Feb
7
comment Encrypting a payload for transmission over HTTP. AES256 with PBKDF2
@ndsc Btw 20000 PBKDF2 iterations are a bit on the low side these days. Recommend at least 50k and 100k if possible.
Feb
2
comment The difference between these 4 breaking Cipher techniques?
@hakoja Good point about CPA, forgot about that.
Feb
2
revised The difference between these 4 breaking Cipher techniques?
deleted 221 characters in body
Feb
2
answered The difference between these 4 breaking Cipher techniques?
Jan
27
comment How cryptographically secure was the original WW2 Enigma machine, from a modern viewpoint?
Does the question also assume that the workings of the Enigma machine (all versions) are made available to the cryptanalyst, in accordance with Kerckhoffs's principle?
Jan
27
comment How long will my encryption remain private?
@Christian The point I am making is the fact that the bitcoin protocol makes it harder and harder to mine blocks up to a point where it is no longer possible is a form of planned obsolescence, because it is quite possible that in the future, finding even a partial preimage of SHA-256 will become easier than brute force and the protocol will be broken (a rather major problem for a currency). I'm not an expert in bitcoin and do not claim to be, and was only replying to the question about bitcoin being about finding collisions.
Jan
27
comment How long will my encryption remain private?
@Christian Yes, I should have said (and was adding) that only the mining part has planned obsolescence. The transaction part of bitcoin is another story.
Jan
27
comment How long will my encryption remain private?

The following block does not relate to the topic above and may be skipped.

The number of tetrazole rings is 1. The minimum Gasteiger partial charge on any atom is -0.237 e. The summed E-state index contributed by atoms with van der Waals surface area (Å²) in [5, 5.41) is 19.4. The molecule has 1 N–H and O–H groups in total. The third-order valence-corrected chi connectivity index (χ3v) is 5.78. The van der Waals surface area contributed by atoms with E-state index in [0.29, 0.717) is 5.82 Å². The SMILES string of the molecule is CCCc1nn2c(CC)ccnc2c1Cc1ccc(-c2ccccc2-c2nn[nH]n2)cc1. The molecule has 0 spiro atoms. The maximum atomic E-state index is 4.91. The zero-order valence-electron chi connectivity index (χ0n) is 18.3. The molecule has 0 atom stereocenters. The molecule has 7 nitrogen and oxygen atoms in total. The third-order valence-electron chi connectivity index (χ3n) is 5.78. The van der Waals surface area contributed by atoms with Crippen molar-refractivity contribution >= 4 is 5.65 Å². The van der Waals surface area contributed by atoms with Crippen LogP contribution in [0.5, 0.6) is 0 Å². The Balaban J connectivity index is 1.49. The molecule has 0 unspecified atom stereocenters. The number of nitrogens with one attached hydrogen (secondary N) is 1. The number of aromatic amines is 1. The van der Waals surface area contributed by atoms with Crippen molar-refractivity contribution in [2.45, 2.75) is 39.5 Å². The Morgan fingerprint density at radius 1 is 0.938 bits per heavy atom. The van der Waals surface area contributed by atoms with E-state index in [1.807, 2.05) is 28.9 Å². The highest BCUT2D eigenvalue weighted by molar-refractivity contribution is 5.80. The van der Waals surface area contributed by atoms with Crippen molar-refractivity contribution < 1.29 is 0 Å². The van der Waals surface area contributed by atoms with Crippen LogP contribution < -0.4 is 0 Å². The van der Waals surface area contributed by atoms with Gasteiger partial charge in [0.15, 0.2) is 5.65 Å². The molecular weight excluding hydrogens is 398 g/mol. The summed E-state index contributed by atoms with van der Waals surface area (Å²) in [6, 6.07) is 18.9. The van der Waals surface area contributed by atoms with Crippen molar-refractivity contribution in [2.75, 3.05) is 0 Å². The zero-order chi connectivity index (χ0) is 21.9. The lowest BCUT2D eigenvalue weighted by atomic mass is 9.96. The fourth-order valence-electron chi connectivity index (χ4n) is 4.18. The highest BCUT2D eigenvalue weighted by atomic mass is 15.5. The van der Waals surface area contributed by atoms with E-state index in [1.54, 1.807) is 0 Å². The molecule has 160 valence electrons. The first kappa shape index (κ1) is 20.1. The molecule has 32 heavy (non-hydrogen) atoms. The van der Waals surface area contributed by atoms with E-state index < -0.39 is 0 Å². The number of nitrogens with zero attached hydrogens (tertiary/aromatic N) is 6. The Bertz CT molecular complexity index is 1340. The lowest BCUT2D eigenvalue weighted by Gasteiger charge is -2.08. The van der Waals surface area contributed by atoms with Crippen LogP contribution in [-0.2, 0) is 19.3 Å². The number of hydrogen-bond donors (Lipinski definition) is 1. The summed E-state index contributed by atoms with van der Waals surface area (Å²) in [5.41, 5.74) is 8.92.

@AJMansfield No, only partial preimages afaik, such as "the first X bits of the hash must match this bitstring", which cannot be done efficiently as far as we know, hence the proof-of-work aspect of it (collisions do not matter for that part of bitcoin I believe). If a fast preimage attack on SHA-256 were discovered, bitcoin would be utterly broken, which is why it (or at least the proof of work part of it) has planned obsolescence in a few years were all blocks will have been mined - hopefully before SHA-256 is broken enough to matter.
Jan
26
awarded  Yearling
Jan
25
comment How can I find the prime numbers used in RSA?
To answer this question you need to understand what the private key given in the problem means (what do the two numbers stand for). Once you do the answer should be relatively simple.
Jan
25
revised How can I find the prime numbers used in RSA?
reformatted using code tags
Jan
23
comment Question about SHA-2 (and potentially similar hashing algorithms)
If the constants were not constant, you could not use the hash function without keying it, so it would not be a hash function but something else. You can read up on en.wikipedia.org/wiki/Nothing_up_my_sleeve_number